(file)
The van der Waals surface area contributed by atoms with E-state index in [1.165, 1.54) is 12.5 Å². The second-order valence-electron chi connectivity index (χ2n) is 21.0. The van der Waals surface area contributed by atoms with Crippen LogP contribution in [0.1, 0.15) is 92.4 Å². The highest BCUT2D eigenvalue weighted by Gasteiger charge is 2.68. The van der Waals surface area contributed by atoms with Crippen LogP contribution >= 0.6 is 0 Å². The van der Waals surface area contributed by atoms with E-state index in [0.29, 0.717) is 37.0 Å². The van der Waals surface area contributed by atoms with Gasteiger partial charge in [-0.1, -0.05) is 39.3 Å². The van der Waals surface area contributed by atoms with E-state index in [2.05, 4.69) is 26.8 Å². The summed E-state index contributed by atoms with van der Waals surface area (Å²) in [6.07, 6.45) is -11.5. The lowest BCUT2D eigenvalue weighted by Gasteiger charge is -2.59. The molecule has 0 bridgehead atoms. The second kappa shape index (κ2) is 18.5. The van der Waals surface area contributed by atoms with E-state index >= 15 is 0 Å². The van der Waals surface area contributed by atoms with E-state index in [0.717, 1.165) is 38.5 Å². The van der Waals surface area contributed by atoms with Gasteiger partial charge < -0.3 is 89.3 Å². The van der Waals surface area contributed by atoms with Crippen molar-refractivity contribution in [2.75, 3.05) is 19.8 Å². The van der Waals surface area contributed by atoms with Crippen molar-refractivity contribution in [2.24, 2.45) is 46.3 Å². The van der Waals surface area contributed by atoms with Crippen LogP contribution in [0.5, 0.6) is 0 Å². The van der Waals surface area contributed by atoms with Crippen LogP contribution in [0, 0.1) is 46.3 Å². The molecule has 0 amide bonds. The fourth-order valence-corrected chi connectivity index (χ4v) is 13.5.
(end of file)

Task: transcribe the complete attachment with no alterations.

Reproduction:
The van der Waals surface area contributed by atoms with E-state index in [1.165, 1.54) is 12.5 Å². The second-order valence-electron chi connectivity index (χ2n) is 21.0. The van der Waals surface area contributed by atoms with Crippen LogP contribution in [0.1, 0.15) is 92.4 Å². The highest BCUT2D eigenvalue weighted by Gasteiger charge is 2.68. The van der Waals surface area contributed by atoms with Crippen LogP contribution >= 0.6 is 0 Å². The van der Waals surface area contributed by atoms with E-state index in [0.29, 0.717) is 37.0 Å². The van der Waals surface area contributed by atoms with Gasteiger partial charge in [-0.1, -0.05) is 39.3 Å². The van der Waals surface area contributed by atoms with E-state index in [2.05, 4.69) is 26.8 Å². The summed E-state index contributed by atoms with van der Waals surface area (Å²) in [6.07, 6.45) is -11.5. The lowest BCUT2D eigenvalue weighted by Gasteiger charge is -2.59. The molecule has 0 bridgehead atoms. The second kappa shape index (κ2) is 18.5. The van der Waals surface area contributed by atoms with E-state index >= 15 is 0 Å². The van der Waals surface area contributed by atoms with E-state index in [0.717, 1.165) is 38.5 Å². The van der Waals surface area contributed by atoms with Gasteiger partial charge < -0.3 is 89.3 Å². The van der Waals surface area contributed by atoms with Crippen molar-refractivity contribution in [2.75, 3.05) is 19.8 Å². The van der Waals surface area contributed by atoms with Crippen molar-refractivity contribution in [2.24, 2.45) is 46.3 Å². The van der Waals surface area contributed by atoms with Crippen LogP contribution in [0.5, 0.6) is 0 Å². The van der Waals surface area contributed by atoms with Crippen LogP contribution in [0, 0.1) is 46.3 Å². The molecule has 0 amide bonds. The fourth-order valence-corrected chi connectivity index (χ4v) is 13.5.